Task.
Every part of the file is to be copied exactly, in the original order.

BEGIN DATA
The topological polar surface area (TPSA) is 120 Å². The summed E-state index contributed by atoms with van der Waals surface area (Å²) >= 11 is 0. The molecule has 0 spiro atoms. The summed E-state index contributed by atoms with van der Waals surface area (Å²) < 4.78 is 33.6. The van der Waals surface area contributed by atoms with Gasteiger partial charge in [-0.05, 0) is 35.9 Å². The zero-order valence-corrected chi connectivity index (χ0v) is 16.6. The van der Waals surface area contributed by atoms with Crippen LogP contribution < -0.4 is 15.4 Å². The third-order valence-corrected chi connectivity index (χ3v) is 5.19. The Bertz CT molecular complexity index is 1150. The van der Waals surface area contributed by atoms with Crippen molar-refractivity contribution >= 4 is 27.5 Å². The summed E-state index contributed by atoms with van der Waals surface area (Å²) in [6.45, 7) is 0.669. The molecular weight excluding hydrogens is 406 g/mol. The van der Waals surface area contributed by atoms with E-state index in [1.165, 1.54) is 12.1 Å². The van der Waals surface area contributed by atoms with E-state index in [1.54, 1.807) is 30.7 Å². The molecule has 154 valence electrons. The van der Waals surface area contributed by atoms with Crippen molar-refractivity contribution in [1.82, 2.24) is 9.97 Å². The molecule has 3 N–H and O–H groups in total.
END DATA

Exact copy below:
The topological polar surface area (TPSA) is 120 Å². The summed E-state index contributed by atoms with van der Waals surface area (Å²) >= 11 is 0. The molecule has 0 spiro atoms. The summed E-state index contributed by atoms with van der Waals surface area (Å²) < 4.78 is 33.6. The van der Waals surface area contributed by atoms with Gasteiger partial charge in [-0.05, 0) is 35.9 Å². The zero-order valence-corrected chi connectivity index (χ0v) is 16.6. The van der Waals surface area contributed by atoms with Crippen LogP contribution < -0.4 is 15.4 Å². The third-order valence-corrected chi connectivity index (χ3v) is 5.19. The Bertz CT molecular complexity index is 1150. The van der Waals surface area contributed by atoms with Crippen molar-refractivity contribution >= 4 is 27.5 Å². The summed E-state index contributed by atoms with van der Waals surface area (Å²) in [6.45, 7) is 0.669. The molecular weight excluding hydrogens is 406 g/mol. The van der Waals surface area contributed by atoms with E-state index in [1.165, 1.54) is 12.1 Å². The van der Waals surface area contributed by atoms with E-state index in [1.54, 1.807) is 30.7 Å². The molecule has 154 valence electrons. The van der Waals surface area contributed by atoms with Crippen molar-refractivity contribution in [1.82, 2.24) is 9.97 Å². The molecule has 3 N–H and O–H groups in total.